Rhode Island has gone further than any other state to cut pensions for current workers under legislation approved last year, and opponents have vowed to challenge it in court, said David Draine, senior researcher at the Pew Center on the States. Other states have fended off legal challenges to the relatively modest step of eliminating pension increases for inflation.

"This is an area that remains legally unsettled," Draine said.

City Councilman Carl DeMaio, a chief backer of the San Diego measure who is staking his mayoral bid on a pension overhaul, said he has fielded scores of calls from officials nationwide interested in copycat measures. He predicted the legal challenges in San Diego will fail. "We're showing the way," he said.


California filmmakers dominate Student Academy Awards - Signal

BEVERLY HILLS (AP) — Students from across Southern California dominated the Academy of Motion Picture Arts and Sciences’ 39th annual Student Academy Awards.

Amanda Tasse of the University of Southern California and David Wolter of California Institute of the Arts were among the five students hailing from Southern California schools. Both received gold medals, the highest honor at the Saturday ceremony in Beverly Hills.

Other winners of the gold medal included Mark Raso of Columbia University in New York, David Winstone of the University of Westminster in London and Keiko Wright of New York University.

The Student Academy Awards were established in 1972 to support and encourage excellence in filmmaking at the collegiate level. Past winners have gone on to receive 46 Oscar nominations and have won or shared eight trophies.


California Dreaming at the Viriginia Robinson 24th Annual Garden Tour - Examiner

On Friday, we attended one of the most elegant events in Los Angeles, the Friends of Virginia Robinson 24th Annual Garden Tour at the Virginia Robinson Estate and Gardens in Beverly Hills.  Each year the tour highlights select private homes and gardens culminating at the estate itself. The Virginia Robinson Estate and Gardens, famed for being Beverly Hills’ first estate and home to Hollywood’s ultimate Hostess, Mrs. Robinson, has hosted Hollywood stars and royalty, from Charlie Chaplin to the Duke and Duchess of Windsor. 

From the moment we stepped into the 100-year old property, we were greeted with a spectacular display of flowers, which set the tone for the rest of the event-filled day of “California Dreaming”.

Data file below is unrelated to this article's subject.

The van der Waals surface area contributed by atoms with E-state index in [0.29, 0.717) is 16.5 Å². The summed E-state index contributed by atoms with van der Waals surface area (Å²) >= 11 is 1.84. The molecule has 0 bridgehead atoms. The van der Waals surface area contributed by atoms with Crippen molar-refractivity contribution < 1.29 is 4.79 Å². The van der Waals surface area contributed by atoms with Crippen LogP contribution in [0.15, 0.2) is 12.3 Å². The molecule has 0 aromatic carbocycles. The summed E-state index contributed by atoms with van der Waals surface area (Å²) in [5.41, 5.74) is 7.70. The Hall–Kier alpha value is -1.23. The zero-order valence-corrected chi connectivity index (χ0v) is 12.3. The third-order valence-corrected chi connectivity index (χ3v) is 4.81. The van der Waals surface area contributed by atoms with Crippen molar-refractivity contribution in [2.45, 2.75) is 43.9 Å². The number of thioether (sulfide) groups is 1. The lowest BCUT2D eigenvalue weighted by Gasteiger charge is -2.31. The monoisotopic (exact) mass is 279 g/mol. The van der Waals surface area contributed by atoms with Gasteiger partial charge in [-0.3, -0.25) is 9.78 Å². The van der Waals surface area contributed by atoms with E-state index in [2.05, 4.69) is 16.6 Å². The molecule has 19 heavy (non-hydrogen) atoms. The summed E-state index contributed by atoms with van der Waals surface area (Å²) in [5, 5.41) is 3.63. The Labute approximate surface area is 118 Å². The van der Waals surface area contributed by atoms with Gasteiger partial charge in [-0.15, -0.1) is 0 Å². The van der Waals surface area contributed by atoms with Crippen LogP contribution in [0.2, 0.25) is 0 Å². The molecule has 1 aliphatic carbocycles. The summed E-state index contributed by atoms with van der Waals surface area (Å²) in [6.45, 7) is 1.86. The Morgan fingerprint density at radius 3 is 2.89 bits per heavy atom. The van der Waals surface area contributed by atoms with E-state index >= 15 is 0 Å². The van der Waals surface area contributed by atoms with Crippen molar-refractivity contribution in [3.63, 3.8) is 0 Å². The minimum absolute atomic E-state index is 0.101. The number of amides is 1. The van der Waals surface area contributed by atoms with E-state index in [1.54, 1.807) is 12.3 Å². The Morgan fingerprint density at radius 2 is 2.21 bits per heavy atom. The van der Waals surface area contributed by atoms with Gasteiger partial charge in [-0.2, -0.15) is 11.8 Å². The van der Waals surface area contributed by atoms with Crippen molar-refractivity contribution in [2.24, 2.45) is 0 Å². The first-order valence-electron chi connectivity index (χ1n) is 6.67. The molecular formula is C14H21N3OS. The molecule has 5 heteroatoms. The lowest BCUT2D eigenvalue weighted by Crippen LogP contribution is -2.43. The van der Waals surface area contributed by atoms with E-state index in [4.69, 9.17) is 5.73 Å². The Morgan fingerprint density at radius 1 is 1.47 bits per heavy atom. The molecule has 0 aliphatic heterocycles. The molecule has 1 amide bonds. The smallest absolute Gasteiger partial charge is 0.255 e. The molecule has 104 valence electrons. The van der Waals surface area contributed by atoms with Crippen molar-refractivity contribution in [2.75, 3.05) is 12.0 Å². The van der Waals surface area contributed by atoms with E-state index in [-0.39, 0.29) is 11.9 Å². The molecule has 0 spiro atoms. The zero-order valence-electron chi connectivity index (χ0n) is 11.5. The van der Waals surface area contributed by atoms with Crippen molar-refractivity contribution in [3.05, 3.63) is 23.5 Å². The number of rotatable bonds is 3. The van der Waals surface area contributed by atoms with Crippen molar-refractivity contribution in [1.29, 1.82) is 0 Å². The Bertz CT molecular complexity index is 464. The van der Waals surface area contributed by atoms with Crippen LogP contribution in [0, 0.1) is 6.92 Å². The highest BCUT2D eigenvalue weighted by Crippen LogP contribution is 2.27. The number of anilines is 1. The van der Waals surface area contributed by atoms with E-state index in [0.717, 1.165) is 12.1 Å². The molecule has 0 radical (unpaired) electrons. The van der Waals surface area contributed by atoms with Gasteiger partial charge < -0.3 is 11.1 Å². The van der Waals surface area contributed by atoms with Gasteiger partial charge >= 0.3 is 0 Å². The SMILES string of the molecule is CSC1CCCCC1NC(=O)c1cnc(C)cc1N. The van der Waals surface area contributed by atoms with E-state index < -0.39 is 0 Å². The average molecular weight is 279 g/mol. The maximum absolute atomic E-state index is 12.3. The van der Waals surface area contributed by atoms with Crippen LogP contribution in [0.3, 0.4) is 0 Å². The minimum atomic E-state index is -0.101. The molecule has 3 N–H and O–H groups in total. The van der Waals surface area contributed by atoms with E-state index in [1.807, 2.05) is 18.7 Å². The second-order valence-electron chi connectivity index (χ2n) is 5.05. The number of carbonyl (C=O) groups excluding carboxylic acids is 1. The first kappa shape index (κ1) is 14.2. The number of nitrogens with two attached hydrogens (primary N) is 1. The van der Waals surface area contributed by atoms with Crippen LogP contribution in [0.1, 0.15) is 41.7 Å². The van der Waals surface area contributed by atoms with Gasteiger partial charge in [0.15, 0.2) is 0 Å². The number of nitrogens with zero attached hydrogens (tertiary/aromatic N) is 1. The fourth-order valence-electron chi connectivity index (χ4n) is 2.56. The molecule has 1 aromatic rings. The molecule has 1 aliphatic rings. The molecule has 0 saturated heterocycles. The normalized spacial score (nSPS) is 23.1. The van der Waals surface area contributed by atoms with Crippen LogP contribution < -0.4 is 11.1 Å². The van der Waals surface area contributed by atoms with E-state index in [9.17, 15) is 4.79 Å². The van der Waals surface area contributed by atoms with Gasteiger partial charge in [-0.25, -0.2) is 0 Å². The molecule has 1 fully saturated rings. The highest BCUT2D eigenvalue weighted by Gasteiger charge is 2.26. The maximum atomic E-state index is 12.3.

Top designers and Florists took great care in decorating each room of the manor house, garden kitchen and pool pavilion, the highlight of which was the Morning Room designed by Hal Swanson and Dan Ollis of Swanson-Ollis Interiors.  Swanson-Ollis’ design managed to capture the beauty and serenity of the entire estate in simple elegance, playing with light and the use of color, bringing the majesty of the grounds into the room with clever floral arrangements anchored with classic wooden antiques. Said Swanson of the honor of participating, “This has been our third consecutive year to participate in the Virginia Robinson Garden Tour which we find to be very enjoyable with an extraordinary organization and the delightful members of the group. Each year we have strived to create a sophisticated, and comfortable room settings with a blending of classic furnishings, art and accessories complimented with sumptuous floral arrangements giving the patrons pause to stop and image themselves sipping tea with the Royals as Virginia did frequently.” 
Other notables include Neiman Marcus’ whimsical display of MacKenzie-Childs outdoor furniture on the central lawn of the estate, and Anthropologie’s re-imagining of the Garden Kitchen, displaying their distinct brand of eclectic and inspired French-Provincial aesthetic to great effect.
An array of delectable luncheon salads were served under the central tent on the main lawn, overlooking the five gardens on the six acre property; sinfully delicious desserts, coffee and tea and finger sandwiches were served in the pool pavilion, and throughout the day guests could imbibe on specialty drinks made of fresh fruit and liqueur as well Pelogroso Tequila provided delectable Mango Margaritas.  After lunch, the tennis courts and rose garden were buzzing with activity, where an elaborate silent auction and bazaar were in full swing.  Shaved ice with fresh fruit syrup kept the crowd cool, while the wide selection of luxury goods for sale dazzled the eyes.